eDiscovery Daily Blog

Believe it or Not, Apple v. Samsung is Still Going Strong: eDiscovery Case Law

Remember, the Apple v. Samsung case?  We covered this case so much last year that it had its own category in our four part annual case law review (where we covered 68 unique cases!).  We took a break from covering it this year to focus on other cases where more significant eDiscovery rulings were taking place.  Nonetheless, it appears that Samsung may, just may, finally have to pay some damages to Apple for patent infringement.

According to Law 360 (subscription required), on Friday, U.S. District Court Judge Lucy Koh granted Apple’s motion for partial final judgment in the case that Apple lodged against Samsung in 2011 (almost as long as this blog has been around!).  “The court is bound to follow the Federal Circuit’s decree as the law of the case,” Judge Koh said in granting the motion.

The Federal Circuit last month rejected Samsung’s bid to delay implementation of an order that it pay Apple $548 million in damages while Samsung appeals the ruling to the U.S. Supreme Court.  In a brief order, a three-judge Federal Circuit panel denied Samsung’s motion asking the court to hold off on issuing its mandate while it petitions the high court for a review.  Samsung’s motion argued that a retrial on damages is likely and a stay would be more efficient, but Apple quickly argued that Samsung hadn’t given any reason why the Supreme Court would even agree to hear the case, let alone overturn the Federal Circuit’s ruling.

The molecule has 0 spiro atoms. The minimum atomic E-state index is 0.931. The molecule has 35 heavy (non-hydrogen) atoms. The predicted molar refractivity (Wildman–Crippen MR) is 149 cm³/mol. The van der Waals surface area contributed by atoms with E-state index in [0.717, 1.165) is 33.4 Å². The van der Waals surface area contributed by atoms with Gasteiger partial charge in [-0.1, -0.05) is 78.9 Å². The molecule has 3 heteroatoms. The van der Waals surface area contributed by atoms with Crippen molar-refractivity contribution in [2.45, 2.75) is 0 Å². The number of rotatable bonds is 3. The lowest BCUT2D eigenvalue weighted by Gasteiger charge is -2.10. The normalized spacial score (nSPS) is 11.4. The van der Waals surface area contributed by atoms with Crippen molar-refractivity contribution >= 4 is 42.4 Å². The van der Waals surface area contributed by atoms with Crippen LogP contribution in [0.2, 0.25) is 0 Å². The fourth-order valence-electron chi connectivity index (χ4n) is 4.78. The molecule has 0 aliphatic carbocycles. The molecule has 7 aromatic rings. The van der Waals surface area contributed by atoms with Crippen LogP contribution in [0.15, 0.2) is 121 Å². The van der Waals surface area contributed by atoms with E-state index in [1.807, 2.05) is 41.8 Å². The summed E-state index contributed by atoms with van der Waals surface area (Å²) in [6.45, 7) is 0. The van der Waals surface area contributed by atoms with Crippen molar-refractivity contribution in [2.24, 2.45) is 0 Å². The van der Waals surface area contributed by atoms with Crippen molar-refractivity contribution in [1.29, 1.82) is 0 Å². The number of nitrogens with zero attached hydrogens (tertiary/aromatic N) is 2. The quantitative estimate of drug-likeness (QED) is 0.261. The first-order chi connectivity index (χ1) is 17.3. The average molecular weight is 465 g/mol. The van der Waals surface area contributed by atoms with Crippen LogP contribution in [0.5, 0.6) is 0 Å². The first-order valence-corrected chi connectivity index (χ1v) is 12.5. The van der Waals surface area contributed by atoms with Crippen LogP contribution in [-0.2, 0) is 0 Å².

Apple won several battles with Samsung, including ultimately being awarded over $1 billion in verdicts (ultimately reduced to the current $548 million), as well as a $2 million sanction for the inadvertent disclosure of its outside counsel firm (Quinn Emanuel Urquhart & Sullivan LLP) commonly known as “patentgate”, but ultimately may have lost the war when the court refused to ban Samsung from selling products that were found to have infringed on Apple products (that is still being disputed in the courts, too).  This case has also had disputes over eDiscovery cost reimbursement and an adverse inference sanction for Samsung for failing to turn off “auto-delete” of emails after the case began.  In other words, this case is a legal blogger’s dream!  :o)

Samsung indicated in a filing on Friday that if Judge Koh entered partial final judgment, it would appeal the decision to the Federal Circuit and its outside counsel said during the hearing that Samsung retains the right to do so.  Apple’s outside counsel referred to a possible appeal as “frivolous” and Judge Koh remarked during the hearing “If you want to file a frivolous appeal, I guess that’s your right”.

In this case, nothing would be surprising, except for the case ending quickly, which it shows no signs of doing.

So, what do you think?  Have you been following Apple v. Samsung?    Will it ever end?  Please share any comments you might have or if you’d like to know more about a particular topic.

Disclaimer: The views represented herein are exclusively the views of the author, and do not necessarily represent the views held by CloudNine. eDiscovery Daily is made available by CloudNine solely for educational purposes to provide general information about general eDiscovery principles and not to provide specific legal advice applicable to any particular circumstance. eDiscovery Daily should not be used as a substitute for competent legal advice from a lawyer you have retained and who has agreed to represent you.